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Top MLB Prospects Hot Sheet (6/18/18)

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Angels prospect Jo Adell

This installment of the Prospect Hot Sheet considers what minor league players did from June 10-17. Contributing this week were JJ Cooper, Matt Eddy,  Josh Norris and Ben Badler.

Remember, this simply recognizes what the hottest prospects in the minors did in the past week—it’s not a re-ranking of the Baseball America Top 100 Prospects.


1. Jo Adell, OF, Angels
Team: High Class A Inland Empire (California)
Age: 19
Why He’s Here: .536/.581/1.036 (15-for-28), 9 R, 2 2B, 0 3B, 4 HR, 8 RBIs, 2 BB, 3 SO, 3-for-3 SB

The Scoop: At just 19 years old, Adell is quickly emerging as one of the top five-tool prospects in the minor leagues. He earned a promotion to the California League roughly a month ago and has taken the circuit by storm. He’s gotten on base in 20 of 25 games with Inland Empire, and his .971 OPS would rank second in the league if he had enough time to qualify. His blend of talent and athleticism puts him at the head of the system’s rebirth. (JN)

2. Nathaniel Lowe, 1B, Rays
Team: Double-A Montgomery (Southern)
Age: 22
Why He’s Here: .462/.559/.962 (12-for-26), 6 R, 1 2B, 4 HR, 10 RBIs, 7 BB, 2 SO

The Scoop: Lowe was a 13th-round pick out of Mississippi State in 2016. When he got to high Class A Charlotte in the second half of 2017, he batted .249/.355/.353 in 52 games. For a first baseman, that’s not typically the resume of a prospect. But Lowe’s return to the Florida State League in 2018 was outstanding, and he’s kept it going in his first 10 games since his promotion to Double-A with a promising combination of barrel awareness, strike-zone awareness and lefthanded power, with his OPS ranking fourth in the minors. (BB)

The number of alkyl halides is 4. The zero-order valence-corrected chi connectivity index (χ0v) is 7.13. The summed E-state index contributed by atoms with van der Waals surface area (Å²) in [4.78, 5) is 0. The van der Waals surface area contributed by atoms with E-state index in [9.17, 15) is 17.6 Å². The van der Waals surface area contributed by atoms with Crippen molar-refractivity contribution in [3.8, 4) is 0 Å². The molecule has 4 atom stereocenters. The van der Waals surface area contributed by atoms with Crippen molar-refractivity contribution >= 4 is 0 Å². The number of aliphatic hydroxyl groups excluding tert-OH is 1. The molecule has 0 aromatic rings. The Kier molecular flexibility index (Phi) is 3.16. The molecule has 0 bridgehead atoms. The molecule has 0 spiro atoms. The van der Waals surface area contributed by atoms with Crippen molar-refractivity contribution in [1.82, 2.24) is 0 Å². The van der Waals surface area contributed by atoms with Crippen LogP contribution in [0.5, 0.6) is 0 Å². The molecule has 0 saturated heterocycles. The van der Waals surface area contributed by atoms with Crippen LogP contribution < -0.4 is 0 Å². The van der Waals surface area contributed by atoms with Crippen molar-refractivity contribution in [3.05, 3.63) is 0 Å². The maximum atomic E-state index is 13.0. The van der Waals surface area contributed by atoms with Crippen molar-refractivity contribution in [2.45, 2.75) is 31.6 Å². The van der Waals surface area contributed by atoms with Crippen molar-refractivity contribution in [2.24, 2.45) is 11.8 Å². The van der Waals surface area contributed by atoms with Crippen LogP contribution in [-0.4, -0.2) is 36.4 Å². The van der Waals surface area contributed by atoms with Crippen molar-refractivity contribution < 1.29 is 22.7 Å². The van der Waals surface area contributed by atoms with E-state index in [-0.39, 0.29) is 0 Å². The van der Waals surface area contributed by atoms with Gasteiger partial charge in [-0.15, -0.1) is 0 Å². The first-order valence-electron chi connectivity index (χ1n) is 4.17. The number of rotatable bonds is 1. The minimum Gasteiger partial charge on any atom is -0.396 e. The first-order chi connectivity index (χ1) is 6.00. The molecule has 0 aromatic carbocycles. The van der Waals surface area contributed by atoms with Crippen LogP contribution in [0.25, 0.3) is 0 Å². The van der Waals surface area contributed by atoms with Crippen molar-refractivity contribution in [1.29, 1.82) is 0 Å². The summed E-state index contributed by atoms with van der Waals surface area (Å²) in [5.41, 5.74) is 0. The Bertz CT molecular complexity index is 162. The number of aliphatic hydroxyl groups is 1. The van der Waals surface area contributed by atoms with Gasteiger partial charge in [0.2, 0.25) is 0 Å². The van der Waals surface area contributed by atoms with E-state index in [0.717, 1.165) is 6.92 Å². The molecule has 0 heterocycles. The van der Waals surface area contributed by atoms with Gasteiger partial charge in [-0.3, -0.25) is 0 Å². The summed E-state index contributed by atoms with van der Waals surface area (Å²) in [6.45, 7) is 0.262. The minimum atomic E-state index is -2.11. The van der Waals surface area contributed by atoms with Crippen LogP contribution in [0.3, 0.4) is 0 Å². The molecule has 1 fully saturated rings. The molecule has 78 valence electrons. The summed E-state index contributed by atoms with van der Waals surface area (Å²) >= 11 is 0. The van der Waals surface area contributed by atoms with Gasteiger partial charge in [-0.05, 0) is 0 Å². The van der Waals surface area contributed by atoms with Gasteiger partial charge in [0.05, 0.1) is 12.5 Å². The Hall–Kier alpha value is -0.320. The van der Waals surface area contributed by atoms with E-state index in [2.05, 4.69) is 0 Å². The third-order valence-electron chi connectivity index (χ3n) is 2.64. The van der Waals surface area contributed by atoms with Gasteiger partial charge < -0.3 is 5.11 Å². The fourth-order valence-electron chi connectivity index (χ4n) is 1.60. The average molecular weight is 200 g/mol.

3. Alex Kirilloff, OF, Twins
Team: Low Class A Cedar Rapids (Midwest)
Age: 20
Why He’s Here: .407/.448/.741 (11-for-27) 3 R, 3 2Bs, 2 HR, 6 RBIs, 2 BB, 4 SO.

The Scoop: Kirilloff has made a pretty strong case for a spot in high Class A Fort Myers. Kirilloff has shown few weaknesses in his first try at full season ball (he missed last year with Tommy John surgery). What is notable about Kirilloff is how he’s able to use a high-contact approach while still driving the ball with power. Kirilloff has eight extra base hits, seven walks and only eight strikeouts this month. (JJ)


4. Nick Senzel, SS/3B, Reds
Team: Triple-A Louisville (International)
Age: 22
Why He’s Here: .406/.424/.625 (13-for-32), 4 R, 4 2B, 0 3B, 1 HR, 8 RBIs, 1 BB, 8 SO, 1-for-1 SB

The Scoop: Senzel missed a little less than a month with a bout of vertigo but has come back swinging ever since. In the 18 games since his return, the Reds’ top prospect has slashed .338/.398/.500 with a home run and 15 RBIs. Senzel has rotated back and forth between second base and third base all season, but on Saturday he got his first taste of the season at shortstop. With Eugenio Suarez and Scooter Gennett locked in, Senzel would raise his value exponentially if he could pull off shortstop. (JN)

5. Oneil Cruz, SS, Pirates
Team: Low Class A West Virginia (South Atlantic)
Age: 19
Why He’s Here: .394/.394/.606 (13-for-33), 7 R, 3 2B, 2 3B, 6 RBIs, 0 BB, 4 SO, 1-for-1 SB

The Scoop: Cruz is just scratching the surface of his potential as he gains more body control over his (at least) 6-foot-6 frame. His strength, leverage and bat speed produce towering blasts when everything is in sync, and while he will probably always have a high strikeout rate, he’s made progress cutting that down since the start of the season as he learns to maintain a more consistent swing path and cover his gigantic strike zone. A corner outfield spot is likely Cruz’s position when he gets to the big leagues, but if everything clicks at the plate, he could certainly profile there. (BB)


6. Ryan McKenna, OF, Orioles
Team: High Class A Frederick (Carolina)
Age: 21
Why He’s Here: .458/.567/.875 (11-for-24), 9 R, 2 2B, 1 3B, 2 HR, 3 RBIs, 5 BB, 2 SO.

The Scoop: McKenna was seen as a projectable, high ceiling outfielder when he the Orioles drafted him in the fourth round out of a New Hampshire high school. But it was also understood that he may need a little longer than normal to develop. He spent a year in rookie ball and another in short-season ball before making it to low Class A last year for a rather non-descript season. There’s nothing boring about his 2018 season. Balls are finding holes that they haven’t in the past for McKenna, but beyond that, he’s making better and more contact while also working better counts. (JJ)

7. Will Craig, 1B, Pirates